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301 So.2d 145. (Cite as: 301 So.2d 145, ) Negligence-Liabilily, 32 A.L.R.2d 1163, s 8 at 1194. However, at the hearing on motio n to dismiss counsel for appeUant announced his acquiestence in !he dismissal as to the driver if the court ruled that !h e School Board had not waived immunity by stating its policy limits were $100,000. It was appellant's position !hen !hat !here was no point in proceeding to trial against an impecunious driver. [2) One may not assert error upon an action of the trial court in which be bimself has acquiesced. Karl Page27 v. David Riner Sportservice, lnc., Fla.App.1964, 164 So.Zd 23, 24. Accordingly, the judgment appealed from is affirmed. CROSS, J., and VANN, HAROLD, Associate Judge, concur. END OF DOCUMENT Copr. 0 West 1997 No Claim to Orig. U.S. Govt. Works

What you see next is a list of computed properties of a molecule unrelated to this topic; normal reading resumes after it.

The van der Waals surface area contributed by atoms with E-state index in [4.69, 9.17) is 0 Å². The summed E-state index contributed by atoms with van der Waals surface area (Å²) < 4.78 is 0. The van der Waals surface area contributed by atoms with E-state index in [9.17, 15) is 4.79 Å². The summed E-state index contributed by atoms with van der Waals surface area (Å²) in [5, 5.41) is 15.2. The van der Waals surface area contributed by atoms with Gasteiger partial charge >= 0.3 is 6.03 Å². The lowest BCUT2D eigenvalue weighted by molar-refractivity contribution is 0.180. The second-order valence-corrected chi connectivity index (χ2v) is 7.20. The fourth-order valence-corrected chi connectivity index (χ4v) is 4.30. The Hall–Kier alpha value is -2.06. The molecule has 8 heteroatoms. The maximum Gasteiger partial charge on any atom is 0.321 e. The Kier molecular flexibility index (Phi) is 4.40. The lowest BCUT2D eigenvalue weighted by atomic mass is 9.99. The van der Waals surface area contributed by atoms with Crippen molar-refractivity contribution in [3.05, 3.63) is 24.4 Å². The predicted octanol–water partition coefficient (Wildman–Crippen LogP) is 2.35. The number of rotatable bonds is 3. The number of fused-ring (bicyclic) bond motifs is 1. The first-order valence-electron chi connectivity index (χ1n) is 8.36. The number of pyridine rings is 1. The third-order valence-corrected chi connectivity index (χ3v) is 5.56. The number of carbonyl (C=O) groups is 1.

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554 So.2d 1230 100 Ed. Law Rep. 827, 20 Fla. L Weekly Dll48 (Cite as: 654 So.2d 1230) Jean Fl-eeman DIXON, David B. Gelaro and Bernice E. Duhart, Appellants/Cross Appellees, v. Doris A. WHITFIELD, as the Personal Representative of the .Estate of John Dwayne Whitfield, Deceased, Duval County School Board, and Barbara A. Roerlg, Appellees/Cros s -Appellants. No. District Court of Appeal of Florida, First District. May 9, 1995. Rehearing Denied JWle 13, 1995. Parents of student who was struck and killed by a oar after he depaned from scbool bus b r ought wrongful death action against school board, school bus driver school bus lessee and school bus owner (who had contract with school board to provide transportation services for students). The Circuit Court, Duval County Charles 0. Mitchell, J., directed verdict for school board, and subsequently entered judgment on jury verdict fmding driver, lessee, and owner 72% negligent. D r iver, lessee, and owner appealed. The District Court of Appeal held that: (I) appellants were "independen t contractors," and not school board's employees, and (2) school board's duiy to provide transportat ion for its students, and to have maximum regard for safety in doing so, w a s not "nondelegable." AfflriUed. Benton, J., concurred in result [1] SCHOOLS o$=:>159. 5(1) 345k159.5(1) Formerly 345kl591n(l) Driver, owner, and lessee of school bus from which student departed immediately before he was struck and killed by car were "independent contractors," rather than employees" of school board, with whom lessee and owner contracted to provide transportation services; thus, driver, owner, and lessee were not entitled t o immunity in wrongful death action by student's parents West's P.S.A. Page37 768.28(9)(a). See publication Words and Phrases for other judicial constructions and defmitions. [1] SCHOOLS o$=:>159.5(6) 345kl59.S(6) Formerly 3451<159112(6) Driver, owner, and lessee of school bus from which student departed immediately before he was struCk and killed by car were "independent contractors, rather than "employees" of school board, with whom lessee and owner contracted to provide transportation services; thus, driver, OWDer, and lessee were not entitled to immunity in wrongful death action by student's parents West's F S .A. 768.28(9)(a). See publication Words and Phrases for other judicial constructions and defmitioo.s. [2] MASTER AND SERVANT o$=:>315 255k31S Party who hires independent contractor may still be liable for contractor's actions where nondelegable duty is involved; such duty D)ay be imposed by statute, by contract, or by common law. [3] SCHOOLS o$=:>89.13(4) 345k89.13(4) Fact that school board was required by law to provide transportation for its stude.DIS, and was required by law to have maximum regard for safety in doing so, did not translate into "nondelegable duty, and school board was thus not vicariously liable for negligence of school bus driver, lessee, and contractor, in action for wrongful death of student whom c ar struck after he departed from bus; school boards are allowed to avoid liallUity by choosing to contract for buses from outside soUI<:es, provided that contractors have necessary Insurance coverage and buses are properly inspected and maintained. West's F.S.A. 230 23(8),' 234.0\(l)(a), 234.03(4), 234.041 ; Fla. Admin. Code Ann. r. 6A-3.017(4, 7) . See publication Words and Phrases for other judicial constructions and defmitlons. *1231 Harold H. Catlin and Holly M Gillespie of Saalficld, Catlin & Coulson, P.A. Jacksonville, for appellants/cross-appellees. Thomas R. Brown of Brown, Terrell, Hogan, !lUis, McClamma & Yogelwel, P.A. and Michael J. Korn Copr. C West 1997 No Claim to Orig U.S. Govt. Works